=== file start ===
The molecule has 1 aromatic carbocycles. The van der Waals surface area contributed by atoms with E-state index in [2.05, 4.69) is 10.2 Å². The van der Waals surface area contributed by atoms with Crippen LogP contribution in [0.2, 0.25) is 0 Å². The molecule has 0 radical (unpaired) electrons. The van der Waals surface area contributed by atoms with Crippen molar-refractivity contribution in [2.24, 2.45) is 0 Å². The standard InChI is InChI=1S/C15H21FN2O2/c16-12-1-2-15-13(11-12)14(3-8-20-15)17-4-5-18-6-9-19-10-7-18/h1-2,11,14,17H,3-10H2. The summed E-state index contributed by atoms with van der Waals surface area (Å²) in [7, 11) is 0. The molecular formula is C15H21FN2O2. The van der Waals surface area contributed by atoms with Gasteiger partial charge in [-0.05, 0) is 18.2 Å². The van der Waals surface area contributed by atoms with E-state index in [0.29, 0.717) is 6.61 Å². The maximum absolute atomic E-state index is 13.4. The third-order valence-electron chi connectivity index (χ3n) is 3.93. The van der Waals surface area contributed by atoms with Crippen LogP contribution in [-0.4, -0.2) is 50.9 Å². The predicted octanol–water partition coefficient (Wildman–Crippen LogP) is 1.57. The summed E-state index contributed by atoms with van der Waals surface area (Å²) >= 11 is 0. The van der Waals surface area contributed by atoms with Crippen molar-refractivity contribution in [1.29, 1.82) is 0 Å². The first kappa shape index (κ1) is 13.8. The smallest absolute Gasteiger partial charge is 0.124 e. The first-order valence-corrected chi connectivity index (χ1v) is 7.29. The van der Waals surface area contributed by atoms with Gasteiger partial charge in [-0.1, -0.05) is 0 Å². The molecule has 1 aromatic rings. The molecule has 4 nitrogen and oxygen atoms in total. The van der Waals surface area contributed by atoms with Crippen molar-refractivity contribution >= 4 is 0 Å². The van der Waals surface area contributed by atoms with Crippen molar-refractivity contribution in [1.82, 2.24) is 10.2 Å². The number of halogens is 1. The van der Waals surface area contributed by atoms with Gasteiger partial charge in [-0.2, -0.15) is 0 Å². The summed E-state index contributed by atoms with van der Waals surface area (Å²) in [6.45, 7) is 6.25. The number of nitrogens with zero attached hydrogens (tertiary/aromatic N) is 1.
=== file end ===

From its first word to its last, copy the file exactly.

The molecule has 1 aromatic carbocycles. The van der Waals surface area contributed by atoms with E-state index in [2.05, 4.69) is 10.2 Å². The van der Waals surface area contributed by atoms with Crippen LogP contribution in [0.2, 0.25) is 0 Å². The molecule has 0 radical (unpaired) electrons. The van der Waals surface area contributed by atoms with Crippen molar-refractivity contribution in [2.24, 2.45) is 0 Å². The standard InChI is InChI=1S/C15H21FN2O2/c16-12-1-2-15-13(11-12)14(3-8-20-15)17-4-5-18-6-9-19-10-7-18/h1-2,11,14,17H,3-10H2. The summed E-state index contributed by atoms with van der Waals surface area (Å²) in [7, 11) is 0. The molecular formula is C15H21FN2O2. The van der Waals surface area contributed by atoms with Gasteiger partial charge in [-0.05, 0) is 18.2 Å². The van der Waals surface area contributed by atoms with E-state index in [0.29, 0.717) is 6.61 Å². The maximum absolute atomic E-state index is 13.4. The third-order valence-electron chi connectivity index (χ3n) is 3.93. The van der Waals surface area contributed by atoms with Crippen LogP contribution in [-0.4, -0.2) is 50.9 Å². The predicted octanol–water partition coefficient (Wildman–Crippen LogP) is 1.57. The summed E-state index contributed by atoms with van der Waals surface area (Å²) >= 11 is 0. The van der Waals surface area contributed by atoms with Crippen molar-refractivity contribution in [1.29, 1.82) is 0 Å². The first kappa shape index (κ1) is 13.8. The smallest absolute Gasteiger partial charge is 0.124 e. The first-order valence-corrected chi connectivity index (χ1v) is 7.29. The van der Waals surface area contributed by atoms with Gasteiger partial charge in [-0.1, -0.05) is 0 Å². The molecule has 1 aromatic rings. The molecule has 4 nitrogen and oxygen atoms in total. The van der Waals surface area contributed by atoms with Crippen molar-refractivity contribution >= 4 is 0 Å². The van der Waals surface area contributed by atoms with Crippen molar-refractivity contribution in [1.82, 2.24) is 10.2 Å². The number of halogens is 1. The van der Waals surface area contributed by atoms with Gasteiger partial charge in [-0.2, -0.15) is 0 Å². The summed E-state index contributed by atoms with van der Waals surface area (Å²) in [6.45, 7) is 6.25. The number of nitrogens with zero attached hydrogens (tertiary/aromatic N) is 1.